As I was growing up in the “winter garden” that is the Rio Grande Valley in deep South Texas, my mother had the most beautiful gardens in the whole town. Herself, a “transplant” in the River Valley, somehow she found ways to make flowers, citrus, fruits and vegetables grow in those “in town” flower beds, and vegetable gardens.
Her “green thumb” was the envy of the stay-at-home housewives and mothers in that little bedroom community of the 1960’s. Snap dragons, zinnias, Boston fern, sunflowers, Texas Blue-Bonnets, Irish Bells, pansies, daisies, carnations, Easter Lillies, Day Lillies, and Cannas were just a few of the myriad of blooming plants and greenery she cultivated there!
By the time I went to school, I was “well aware” of the iconic nature (and esteemed value) of the beautiful blossoms that I’d grown up with and taken for granted before then. I walked to school every day, and on occasion, I took “fresh cut flowers” to my Elementary School teachers when I wanted to impress them, or I was running late!
I was seven years old, and one morning, I dallied longer over breakfast than I should have, and realizing I was running VERY VERY LATE, I quickly grabbed up yesterday’s newspaper and some gardening shears that hung in the kitchen. I called for my mother from the living room, and begged for her help! I remember she laughed out loud, and then hurried outside to the garden to help me gather the most magnificent arrangement of flowers I’d ever seen her put together. The stems were all long and leggy, the bundle was so big that I had a difficult time seeing around it to get down the long road (all of four blocks) to school! I hurried through the front doors which sat open, and Mrs. Thompkins (our PRINCIPAL) came out to meet me! Oh, my! I KNEW I WAS IN TROUBLE!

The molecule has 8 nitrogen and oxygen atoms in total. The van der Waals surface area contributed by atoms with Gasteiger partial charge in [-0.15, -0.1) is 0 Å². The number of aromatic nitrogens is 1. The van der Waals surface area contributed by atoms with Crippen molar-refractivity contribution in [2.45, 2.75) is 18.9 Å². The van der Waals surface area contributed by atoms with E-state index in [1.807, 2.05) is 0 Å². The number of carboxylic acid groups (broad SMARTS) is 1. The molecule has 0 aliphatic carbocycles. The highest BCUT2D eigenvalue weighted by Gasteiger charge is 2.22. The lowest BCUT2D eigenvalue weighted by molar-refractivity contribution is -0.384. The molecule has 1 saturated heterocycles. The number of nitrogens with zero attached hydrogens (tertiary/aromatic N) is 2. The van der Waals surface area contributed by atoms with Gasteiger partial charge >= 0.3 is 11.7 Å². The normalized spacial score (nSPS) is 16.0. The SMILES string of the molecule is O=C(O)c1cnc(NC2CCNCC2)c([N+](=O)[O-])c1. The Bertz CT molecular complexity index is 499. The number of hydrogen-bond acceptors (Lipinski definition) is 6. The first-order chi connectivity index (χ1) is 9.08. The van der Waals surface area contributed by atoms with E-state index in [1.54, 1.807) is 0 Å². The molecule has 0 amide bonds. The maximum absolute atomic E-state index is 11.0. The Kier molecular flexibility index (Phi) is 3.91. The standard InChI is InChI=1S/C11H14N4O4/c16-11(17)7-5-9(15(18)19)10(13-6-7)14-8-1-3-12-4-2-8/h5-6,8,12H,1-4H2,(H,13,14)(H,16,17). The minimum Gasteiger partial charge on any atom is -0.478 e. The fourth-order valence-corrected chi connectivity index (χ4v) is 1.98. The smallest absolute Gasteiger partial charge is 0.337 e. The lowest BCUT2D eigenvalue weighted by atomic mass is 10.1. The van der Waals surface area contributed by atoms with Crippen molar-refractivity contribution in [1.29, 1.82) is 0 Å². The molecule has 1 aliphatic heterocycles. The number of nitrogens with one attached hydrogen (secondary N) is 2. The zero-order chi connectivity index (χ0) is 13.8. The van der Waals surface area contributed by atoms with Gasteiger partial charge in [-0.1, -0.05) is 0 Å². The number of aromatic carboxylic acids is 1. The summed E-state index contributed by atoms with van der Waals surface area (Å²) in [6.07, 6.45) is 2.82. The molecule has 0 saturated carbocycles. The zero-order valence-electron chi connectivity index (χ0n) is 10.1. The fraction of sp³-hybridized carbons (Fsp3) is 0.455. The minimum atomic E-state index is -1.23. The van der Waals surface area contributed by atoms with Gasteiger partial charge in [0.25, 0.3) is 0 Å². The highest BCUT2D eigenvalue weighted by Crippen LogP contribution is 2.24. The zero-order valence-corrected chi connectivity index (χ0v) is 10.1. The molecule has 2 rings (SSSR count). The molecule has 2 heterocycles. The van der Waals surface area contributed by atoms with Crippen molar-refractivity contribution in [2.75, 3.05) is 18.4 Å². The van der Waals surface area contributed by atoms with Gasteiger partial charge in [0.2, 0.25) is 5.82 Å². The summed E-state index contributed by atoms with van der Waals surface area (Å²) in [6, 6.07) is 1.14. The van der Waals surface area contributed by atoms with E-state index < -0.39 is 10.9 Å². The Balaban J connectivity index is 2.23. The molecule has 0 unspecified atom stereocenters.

We lived in a small town. Everyone knew everyone. Mrs. Thompkins smiled, and took the newspaper wrapped bundle of flowers from my little arms. “Follow me,” she said. I followed her into her office, knowing full-well she was about to call my mother, which she did. And she thanked her for the ‘most exquisite bouquet’ that had ever been sent to her. She had single-handedly, commandeered the “penance-in-advance” token of flora, intended for my 2nd grade teacher!
She hung up the phone, and pulled out a large crystal vase from a drawer in her desk. Pouring water from the pitcher that sat by her desk clock, she filled the vase and placed the flowers one-at-a-time into the vase, adeptly arranging them with care. Then she took a snapdragon, a zinnia, three Gerber daisies, and two Irish Bells, clipped them off at the bottom and set them aside.
Then she did something that will stay with me for the rest of my life. You see, she was the Principal at Thomas Jefferson Elementary, but she was also the School District’s calligrapher. She took a manila folder and cut it so that it would sit on the table in front of the crystal vase of fresh cut flowers, and she wrote the most beautiful words I’d ever seen in print: “Compliments of : ‘Martha’s Garden'”
Mrs. Thompkins gave me a hug, and the handfull of flowers she had set aside, and said, “If you take these and hurry, Mrs. Vacker might not mark you absent!”
IT is because of Martha, my mother that:
I love POETRY!
I love Photography!
I love nature, flora and fauna!
I have an appreciation for
“all things wild and wonderful,
all things great and small,”
that I got from my mother, Martha.
She still provides me daily with:
I wouldn’t trade anything for
my life in
Thank you, Mom!